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  1. Hi everyone, I have a tricky one here. I have a widget I placed on a site, which, as usual, comprises a few lines of HTML and a line of Javascript. It is a widget through which people can send requests to a radio station, and then it shows whether your request went through, or failed (in case the requested song does not exist in the repertoire list of the radio), in which case it emails the request to the radio station. This is the HTML: <form class="cc_request_form" data-username="ckhnsbvf"> <div data-type="result"></div> Song artist: <input type="text" name="request[artist]" size="40" maxlength="127" /><br /> Song title: <input type="text" name="request[title]" size="40" maxlength="127" /><br /> Bestemd voor: <input type="text" name="request[dedication]" size="40" maxlength="127" /><br /> Your name: <input type="text" name="request[sender]" size="40" maxlength="127" /><br /> Uw e-mail adres: <input type="text" name="request[email]" size="40" maxlength="127" /><br /> <input type="button" value="Verstuur aanvraag" data-type="submit" /><br /> </form> And this is the Javascript: <script language="javascript" type="text/javascript" src="http://solid33.streamupsolutions.com:2199/system/request.js"></script> As usual, the Javascript is supposed to be inserted just before the </body> tag. So far, so good, now for the issues: to begin with, I had to change the "http:" in the Javascript to "https:", or nothing would work. Then, the widget started working intermittently, and now, it does not seem to do anything, except when you send a failed request, it shows your request went through sucessfully. There is one more suspicion I have: the site in question uses Bootstrap (CDN version), would it be possible the Javascript conflicts with JQuery or something? Before the </body> tag there is this reference to JQuery *which comes immediately after the Javascript for the widget): <script src="https://code.jquery.com/jquery-3.4.1.slim.min.js" integrity="sha384-J6qa4849blE2+poT4WnyKhv5vZF5SrPo0iEjwBvKU7imGFAV0wwj1yYfoRSJoZ+n" crossorigin="anonymous"></script> <script src="https://cdn.jsdelivr.net/npm/popper.js@1.16.0/dist/umd/popper.min.js" integrity="sha384-Q6E9RHvbIyZFJoft+2mJbHaEWldlvI9IOYy5n3zV9zzTtmI3UksdQRVvoxMfooAo" crossorigin="anonymous"></script> <script src="https://stackpath.bootstrapcdn.com/bootstrap/4.4.1/js/bootstrap.min.js" integrity="sha384-wfSDF2E50Y2D1uUdj0O3uMBJnjuUD4Ih7YwaYd1iqfktj0Uod8GCExl3Og8ifwB6" crossorigin="anonymous"></script> I have also tried to put the widget Javascript after the above, no difference. Does any of this make any sense or has anyone come across this before? The widget can be seen working on https://www.vlaamseradio.tk/verzoek.html it is the form near the bottom. Any help will be very much appreciated.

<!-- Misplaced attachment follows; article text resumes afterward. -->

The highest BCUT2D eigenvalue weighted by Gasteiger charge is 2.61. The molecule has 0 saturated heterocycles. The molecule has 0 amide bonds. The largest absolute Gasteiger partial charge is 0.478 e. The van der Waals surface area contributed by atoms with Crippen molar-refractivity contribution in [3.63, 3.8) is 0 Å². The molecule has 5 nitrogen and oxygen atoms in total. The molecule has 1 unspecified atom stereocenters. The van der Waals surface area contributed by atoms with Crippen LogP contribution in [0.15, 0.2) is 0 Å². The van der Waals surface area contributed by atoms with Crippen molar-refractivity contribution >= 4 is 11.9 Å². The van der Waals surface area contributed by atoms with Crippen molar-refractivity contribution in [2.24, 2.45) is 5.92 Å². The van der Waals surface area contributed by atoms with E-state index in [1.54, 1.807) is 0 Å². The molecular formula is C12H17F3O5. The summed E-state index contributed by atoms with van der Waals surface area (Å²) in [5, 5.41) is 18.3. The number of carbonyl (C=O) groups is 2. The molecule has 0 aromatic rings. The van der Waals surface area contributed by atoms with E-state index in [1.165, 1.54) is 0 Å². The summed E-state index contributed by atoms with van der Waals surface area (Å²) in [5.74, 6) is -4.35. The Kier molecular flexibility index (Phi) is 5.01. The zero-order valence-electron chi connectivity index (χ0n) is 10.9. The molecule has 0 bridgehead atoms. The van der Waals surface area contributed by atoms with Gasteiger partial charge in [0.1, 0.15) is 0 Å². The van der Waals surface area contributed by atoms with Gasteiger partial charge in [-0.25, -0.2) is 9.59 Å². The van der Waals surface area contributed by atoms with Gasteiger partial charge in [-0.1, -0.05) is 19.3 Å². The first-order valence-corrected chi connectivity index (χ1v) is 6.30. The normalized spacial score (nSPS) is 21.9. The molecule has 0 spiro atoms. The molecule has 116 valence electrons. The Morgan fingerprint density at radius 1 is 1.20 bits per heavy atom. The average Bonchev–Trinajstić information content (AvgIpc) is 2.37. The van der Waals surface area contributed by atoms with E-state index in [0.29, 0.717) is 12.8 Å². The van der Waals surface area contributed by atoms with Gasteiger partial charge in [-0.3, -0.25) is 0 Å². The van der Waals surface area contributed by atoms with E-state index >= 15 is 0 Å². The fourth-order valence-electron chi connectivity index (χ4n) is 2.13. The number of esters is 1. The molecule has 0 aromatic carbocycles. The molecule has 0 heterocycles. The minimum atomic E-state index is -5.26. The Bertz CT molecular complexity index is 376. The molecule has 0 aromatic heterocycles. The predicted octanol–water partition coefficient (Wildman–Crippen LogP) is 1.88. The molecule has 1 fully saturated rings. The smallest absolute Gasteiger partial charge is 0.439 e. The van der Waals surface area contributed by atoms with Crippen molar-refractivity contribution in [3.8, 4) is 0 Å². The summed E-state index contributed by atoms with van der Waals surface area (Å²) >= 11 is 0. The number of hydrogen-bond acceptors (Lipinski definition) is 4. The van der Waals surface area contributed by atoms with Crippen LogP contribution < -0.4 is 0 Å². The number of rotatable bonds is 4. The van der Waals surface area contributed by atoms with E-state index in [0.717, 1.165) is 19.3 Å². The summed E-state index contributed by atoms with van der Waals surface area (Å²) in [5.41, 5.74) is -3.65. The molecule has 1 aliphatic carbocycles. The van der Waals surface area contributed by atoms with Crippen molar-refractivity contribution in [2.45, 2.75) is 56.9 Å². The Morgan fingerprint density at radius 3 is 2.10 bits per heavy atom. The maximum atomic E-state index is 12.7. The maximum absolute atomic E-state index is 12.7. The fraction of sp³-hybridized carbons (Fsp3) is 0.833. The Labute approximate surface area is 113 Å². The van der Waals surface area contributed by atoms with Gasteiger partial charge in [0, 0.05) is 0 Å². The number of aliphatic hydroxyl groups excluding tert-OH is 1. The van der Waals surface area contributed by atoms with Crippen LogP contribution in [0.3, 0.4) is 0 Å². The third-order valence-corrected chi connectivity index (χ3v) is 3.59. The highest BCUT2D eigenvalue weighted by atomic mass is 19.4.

2. With HTML5 well into power, its biggest competitor, though gaining a lot of ground to it, is still Flash, HTMl5 applications are slowly becoming the norm in the online and mobile worlds.. At a measly 121 pages, Programming HTML5 Applications gives you a beginning to were you should concentrate your programming skills in order to build both Desktop and mobile apps. This book is heavy in JavaScript coding and that is understandable as you will need a powerful language like JavaScript in order to produce many of the functions in your applications and so the question is this, what does the book cover. Interestingly enough, we already know much of what is covered through various websites and books. Such as file uploading, drag and drop, offline storage, creating databases, web sockets and more. However, the one thing that intrigues me the most that you can create a simple but stable database with HTML5 and JavaScript and so that is the chapter I will talk about in this review. Called IndexedDB, it is a non-SQL based database platform. Microsoft IE, Mozilla Firefox, and Google Chrome support this database. One feature that seems to stand out for me is that it has its own built-in security measure in which no other pages or web hosts can access that database unless they are actually on that page to which the database is connected too. Another nifty security measure is the fact that IndexedDB cannot be attacked with SQL injections and thus provides a way to hack into the database and destroy or steal data. Of course, the bad part is that it is still susceptible to XSS attacks which use JavaScript as a form of that attack. The other part that I like about this, and I am only assuming based on the example giving in the book, but if you been coding in JSON the structure in the below example almost looks the same IndexedDB Example { "title":"Real World Haskell", "price": 49.95, "price_can":49.95, "authors" [ "Bryan O'Sullivan", "John Goerzen", "Don Stewart" ], "cover_animal": "Rhinocerus Beetle", "cover_url": "http://...", "topics": ["Haskell"]}JSON Example { "Book": [ {"title": "Real World Haskell"}, {"price": "49.95"}, {"price_can": "49.95"}, {"authors": "Bryan O'Sullivan"}, {"authors": "John Goerzen"}, {"authors": "Don Stewart"}, {"cover_animal": "Rhinocerus Beetle"}, {"cover_url": "http://..."}, {"topics": "Haskell"} ]} I will point out, that the JSON example could be more optimized, but you will notice that both use a lot of the same structure and so if you got JSON licked, then you will have no problems working in IndexedDB. However, creating the database in the first part and for the next few pages the author goes through the process of connecting, creating, adding, updating, recieving and of course deleting the data. Which comes to my next point in which if you got strong database skills, all you have to do is learn the languages specific to IndexedDB and you will be good to go on creating sophisticated databases that you can use for your HTML5 based application. Like I mentioned earlier, a lot of the information is old and or updating to something current, but I regress that if you’re starting out in HTML5 and want to get into the advance side of things. Then this book will be a nice little starter to get you going.